Does every agency need a chief creative officer?

Do PR firms need chief creative officers as a general rule? Or should creativity be so ingrained in the culture it's not necessary?


Denise Vitola
Managing director, Makovsky
18 years’ of experience working with consumer brands

Simply put, we sell ideas. Ideas come from everyone, but chief creative officers are the facilitator of ideas. This doesn’t mean he or she comes up with all of them. This means they help create an environment where great ideas can happen. Just like we need experts across the entire integrated marketing spectrum, so too do we need someone who is classically trained as a chief creative officer to keep ideas on target and successfully meet client expectations.

Creativity gives you the competitive edge by adding value to what you are selling. The rise of competition among agencies and in complexity among our clients to sell means we need to lead with bold creativity, connect with customers in imaginative ways, and pave exciting new adventures to position our clients for measurable success.

Let me offer an example. You would not call a plumber to mow your lawn, so why would you expect your account executives to be expert creatives? The operative word being expert. Sure, that plumber could likely mow your lawn just as an account executive may very well be creative, but it takes a special kind of talent – one who is trained and has sharpened their skills to package ideas creatively so clients will like them and buy them.

Creativity is not the means to the end; it is the critical path to get to that end. Everyone should flex their creative muscles within an agency. The chief creative officer’s role is to refine. It is the ability to take ideas from everyone, and come up with the applied version of creative amazement to reach the mecca of great ideas. That is how the process should work.

Chief creative officers are the creative catalyst within an organization. They teach others, nurture a creative culture, and invite the dreamers to innovate and disrupt. I believe in the old adage good ideas can come from anywhere, but it is the chief creative officer who can take that seed of an idea and blossom it into the most beautiful bouquet of flowers you’ve ever seen. Because of that, I do believe a chief creative officer is a necessary role within an organization.


Michael Roth
Healthcare leader, Bliss Integrated Communications
Has held executive positions at agencies and at Novartis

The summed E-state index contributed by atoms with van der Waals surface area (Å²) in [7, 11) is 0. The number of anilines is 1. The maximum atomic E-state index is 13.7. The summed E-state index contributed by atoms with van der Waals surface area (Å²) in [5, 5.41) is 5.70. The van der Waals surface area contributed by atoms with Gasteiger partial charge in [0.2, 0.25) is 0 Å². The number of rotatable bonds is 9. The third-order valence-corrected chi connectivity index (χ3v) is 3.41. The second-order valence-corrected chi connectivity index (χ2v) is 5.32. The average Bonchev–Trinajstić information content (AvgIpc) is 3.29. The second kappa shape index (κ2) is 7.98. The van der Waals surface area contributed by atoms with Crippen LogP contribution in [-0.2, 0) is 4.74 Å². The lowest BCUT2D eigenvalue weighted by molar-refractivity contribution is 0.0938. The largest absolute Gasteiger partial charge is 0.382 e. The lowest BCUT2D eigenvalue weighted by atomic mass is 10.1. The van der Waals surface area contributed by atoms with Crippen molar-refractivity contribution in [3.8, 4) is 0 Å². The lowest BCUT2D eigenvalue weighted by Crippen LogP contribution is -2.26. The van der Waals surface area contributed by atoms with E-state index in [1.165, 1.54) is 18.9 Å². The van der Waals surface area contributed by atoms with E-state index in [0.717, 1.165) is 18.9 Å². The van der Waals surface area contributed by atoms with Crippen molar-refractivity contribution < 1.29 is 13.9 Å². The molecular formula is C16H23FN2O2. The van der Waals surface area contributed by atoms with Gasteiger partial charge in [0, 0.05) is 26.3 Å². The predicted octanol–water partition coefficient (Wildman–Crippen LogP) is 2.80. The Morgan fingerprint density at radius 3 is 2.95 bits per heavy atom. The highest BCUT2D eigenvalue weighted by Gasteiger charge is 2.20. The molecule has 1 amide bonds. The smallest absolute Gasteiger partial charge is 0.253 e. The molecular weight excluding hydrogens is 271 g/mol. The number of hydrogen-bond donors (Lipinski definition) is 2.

Whether a PR agency is hired to design an integrated strategic communications platform, produce a brand or visual identity, or simply generate media coverage, the success of its work product ultimately depends upon its creativity.

Creativity, however, is a concept often confused with simple "novelty" or "originality," when what we are really talking about in business is the development of concepts, ideas, and thought leadership with hard objectives and utility. A top integrated communications agency must produce a high-utility product with lead generation, or there is no real value for its clients.

Some agencies believe they need a chief creative officer to accomplish this feat, but 20-plus years of diverse experience in this industry has made it abundantly clear that this is not the case. What agencies need most to succeed in delivering creative work is a smart (e.g., people must read and analyze), diverse (e.g., people must think differently), and respectful (e.g., people must be kind and intelligent in equal measure) culture that encourages innovative business ideas — at every level — from associate account executive to partner. 

In many ways, the chief creative officer position flies in the face of a true integrated offering. It is not a one-person job to create or lead all integrated creative teams, as specific industry knowledge is an essential ingredient to truly taking the reins. Industry specialists plus executives with a blend of rich experience, talent, and creative styles help teams uncover unique business opportunities and then develop customized solutions. There is never one way to be creative, nor is there one style. 

The idea of a single creative guru —I have seen this first-hand when I was on the client-side — can actually make a client lose faith in its agency. I remember literally spitting water through my nose when one agency that I worked with continued to extol the unworldly virtues of their creative guru. Needless to say, this "guru" was limited, as no one person has the magic creative formula.

We should never expect one guru to define the creative direction of an entire agency, unless it is an agency of one. If you are looking for a true integrated communication agency that is always evolving and is truly innovative, creativity must be an institutional value

PRWeek’s View: As more PR agencies win the creative work formerly owned by advertising firms, it only makes sense that they have chief creative officers. But that doesn’t mean that executive is the only creative mind at the firm. 

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